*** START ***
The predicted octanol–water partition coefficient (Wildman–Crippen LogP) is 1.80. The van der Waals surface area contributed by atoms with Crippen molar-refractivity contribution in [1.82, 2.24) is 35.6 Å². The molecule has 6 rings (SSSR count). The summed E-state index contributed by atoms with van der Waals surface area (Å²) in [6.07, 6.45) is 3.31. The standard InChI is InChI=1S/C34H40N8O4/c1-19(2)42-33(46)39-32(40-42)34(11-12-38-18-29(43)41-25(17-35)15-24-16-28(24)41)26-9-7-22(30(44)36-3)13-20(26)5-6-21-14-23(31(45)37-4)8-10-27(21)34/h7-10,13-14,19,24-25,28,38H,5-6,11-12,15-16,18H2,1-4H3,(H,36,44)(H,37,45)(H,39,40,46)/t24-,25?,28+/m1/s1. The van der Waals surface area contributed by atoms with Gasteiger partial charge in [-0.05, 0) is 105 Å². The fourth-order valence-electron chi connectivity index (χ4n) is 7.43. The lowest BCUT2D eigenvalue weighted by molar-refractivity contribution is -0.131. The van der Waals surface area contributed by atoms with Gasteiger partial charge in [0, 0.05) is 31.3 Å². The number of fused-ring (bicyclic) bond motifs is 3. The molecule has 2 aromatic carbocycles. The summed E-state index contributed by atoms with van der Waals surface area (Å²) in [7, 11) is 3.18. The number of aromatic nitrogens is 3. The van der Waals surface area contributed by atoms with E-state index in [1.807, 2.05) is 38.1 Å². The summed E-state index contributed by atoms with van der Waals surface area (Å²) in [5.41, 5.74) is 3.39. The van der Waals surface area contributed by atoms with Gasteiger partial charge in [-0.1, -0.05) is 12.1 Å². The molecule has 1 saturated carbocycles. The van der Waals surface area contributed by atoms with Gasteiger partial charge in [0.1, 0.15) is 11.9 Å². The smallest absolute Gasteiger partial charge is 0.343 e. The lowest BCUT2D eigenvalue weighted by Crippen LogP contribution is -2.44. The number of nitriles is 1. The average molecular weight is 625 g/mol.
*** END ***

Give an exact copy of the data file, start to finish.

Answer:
The predicted octanol–water partition coefficient (Wildman–Crippen LogP) is 1.80. The van der Waals surface area contributed by atoms with Crippen molar-refractivity contribution in [1.82, 2.24) is 35.6 Å². The molecule has 6 rings (SSSR count). The summed E-state index contributed by atoms with van der Waals surface area (Å²) in [6.07, 6.45) is 3.31. The standard InChI is InChI=1S/C34H40N8O4/c1-19(2)42-33(46)39-32(40-42)34(11-12-38-18-29(43)41-25(17-35)15-24-16-28(24)41)26-9-7-22(30(44)36-3)13-20(26)5-6-21-14-23(31(45)37-4)8-10-27(21)34/h7-10,13-14,19,24-25,28,38H,5-6,11-12,15-16,18H2,1-4H3,(H,36,44)(H,37,45)(H,39,40,46)/t24-,25?,28+/m1/s1. The van der Waals surface area contributed by atoms with Gasteiger partial charge in [-0.05, 0) is 105 Å². The fourth-order valence-electron chi connectivity index (χ4n) is 7.43. The lowest BCUT2D eigenvalue weighted by molar-refractivity contribution is -0.131. The van der Waals surface area contributed by atoms with Gasteiger partial charge in [0, 0.05) is 31.3 Å². The number of fused-ring (bicyclic) bond motifs is 3. The molecule has 2 aromatic carbocycles. The summed E-state index contributed by atoms with van der Waals surface area (Å²) in [7, 11) is 3.18. The number of aromatic nitrogens is 3. The van der Waals surface area contributed by atoms with E-state index in [1.807, 2.05) is 38.1 Å². The summed E-state index contributed by atoms with van der Waals surface area (Å²) in [5.41, 5.74) is 3.39. The van der Waals surface area contributed by atoms with Gasteiger partial charge in [-0.1, -0.05) is 12.1 Å². The molecule has 1 saturated carbocycles. The van der Waals surface area contributed by atoms with Gasteiger partial charge in [0.1, 0.15) is 11.9 Å². The smallest absolute Gasteiger partial charge is 0.343 e. The lowest BCUT2D eigenvalue weighted by Crippen LogP contribution is -2.44. The number of nitriles is 1. The average molecular weight is 625 g/mol.